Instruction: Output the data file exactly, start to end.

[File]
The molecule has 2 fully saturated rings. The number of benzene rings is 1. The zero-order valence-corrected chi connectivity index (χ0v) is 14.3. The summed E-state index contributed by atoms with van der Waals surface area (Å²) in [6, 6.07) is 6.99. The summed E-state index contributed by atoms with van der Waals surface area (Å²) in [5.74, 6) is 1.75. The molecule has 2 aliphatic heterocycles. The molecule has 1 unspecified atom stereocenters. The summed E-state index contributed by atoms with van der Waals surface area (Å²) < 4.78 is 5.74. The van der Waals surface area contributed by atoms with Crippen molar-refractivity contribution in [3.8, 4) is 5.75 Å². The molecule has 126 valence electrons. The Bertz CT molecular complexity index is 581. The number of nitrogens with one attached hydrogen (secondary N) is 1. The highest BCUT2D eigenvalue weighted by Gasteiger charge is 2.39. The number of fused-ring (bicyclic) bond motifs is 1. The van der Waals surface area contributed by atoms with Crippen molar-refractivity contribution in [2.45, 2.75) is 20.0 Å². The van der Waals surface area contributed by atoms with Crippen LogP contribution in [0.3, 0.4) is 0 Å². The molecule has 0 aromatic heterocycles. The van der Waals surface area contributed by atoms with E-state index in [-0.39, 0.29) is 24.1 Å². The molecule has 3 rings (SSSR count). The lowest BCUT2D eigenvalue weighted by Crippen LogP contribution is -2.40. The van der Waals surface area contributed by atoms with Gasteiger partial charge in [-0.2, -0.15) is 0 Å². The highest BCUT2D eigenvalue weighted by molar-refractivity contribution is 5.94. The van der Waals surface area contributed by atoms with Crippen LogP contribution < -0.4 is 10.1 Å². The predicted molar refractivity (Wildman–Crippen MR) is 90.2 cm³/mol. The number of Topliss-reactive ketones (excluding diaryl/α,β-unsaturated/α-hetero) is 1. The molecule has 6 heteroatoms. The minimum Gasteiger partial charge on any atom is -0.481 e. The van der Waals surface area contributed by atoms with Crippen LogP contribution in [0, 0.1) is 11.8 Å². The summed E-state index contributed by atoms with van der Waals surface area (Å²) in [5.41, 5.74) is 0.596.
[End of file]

The molecule has 2 fully saturated rings. The number of benzene rings is 1. The zero-order valence-corrected chi connectivity index (χ0v) is 14.3. The summed E-state index contributed by atoms with van der Waals surface area (Å²) in [6, 6.07) is 6.99. The summed E-state index contributed by atoms with van der Waals surface area (Å²) in [5.74, 6) is 1.75. The molecule has 2 aliphatic heterocycles. The molecule has 1 unspecified atom stereocenters. The summed E-state index contributed by atoms with van der Waals surface area (Å²) < 4.78 is 5.74. The van der Waals surface area contributed by atoms with Crippen molar-refractivity contribution in [3.8, 4) is 5.75 Å². The molecule has 126 valence electrons. The Bertz CT molecular complexity index is 581. The number of nitrogens with one attached hydrogen (secondary N) is 1. The highest BCUT2D eigenvalue weighted by Gasteiger charge is 2.39. The number of fused-ring (bicyclic) bond motifs is 1. The van der Waals surface area contributed by atoms with Crippen molar-refractivity contribution in [2.45, 2.75) is 20.0 Å². The van der Waals surface area contributed by atoms with Crippen LogP contribution in [0.3, 0.4) is 0 Å². The molecule has 0 aromatic heterocycles. The van der Waals surface area contributed by atoms with E-state index in [-0.39, 0.29) is 24.1 Å². The molecule has 3 rings (SSSR count). The lowest BCUT2D eigenvalue weighted by Crippen LogP contribution is -2.40. The van der Waals surface area contributed by atoms with Gasteiger partial charge in [-0.2, -0.15) is 0 Å². The highest BCUT2D eigenvalue weighted by molar-refractivity contribution is 5.94. The van der Waals surface area contributed by atoms with Crippen LogP contribution < -0.4 is 10.1 Å². The predicted molar refractivity (Wildman–Crippen MR) is 90.2 cm³/mol. The number of Topliss-reactive ketones (excluding diaryl/α,β-unsaturated/α-hetero) is 1. The molecule has 6 heteroatoms. The minimum Gasteiger partial charge on any atom is -0.481 e. The van der Waals surface area contributed by atoms with Crippen LogP contribution in [0, 0.1) is 11.8 Å². The summed E-state index contributed by atoms with van der Waals surface area (Å²) in [5.41, 5.74) is 0.596.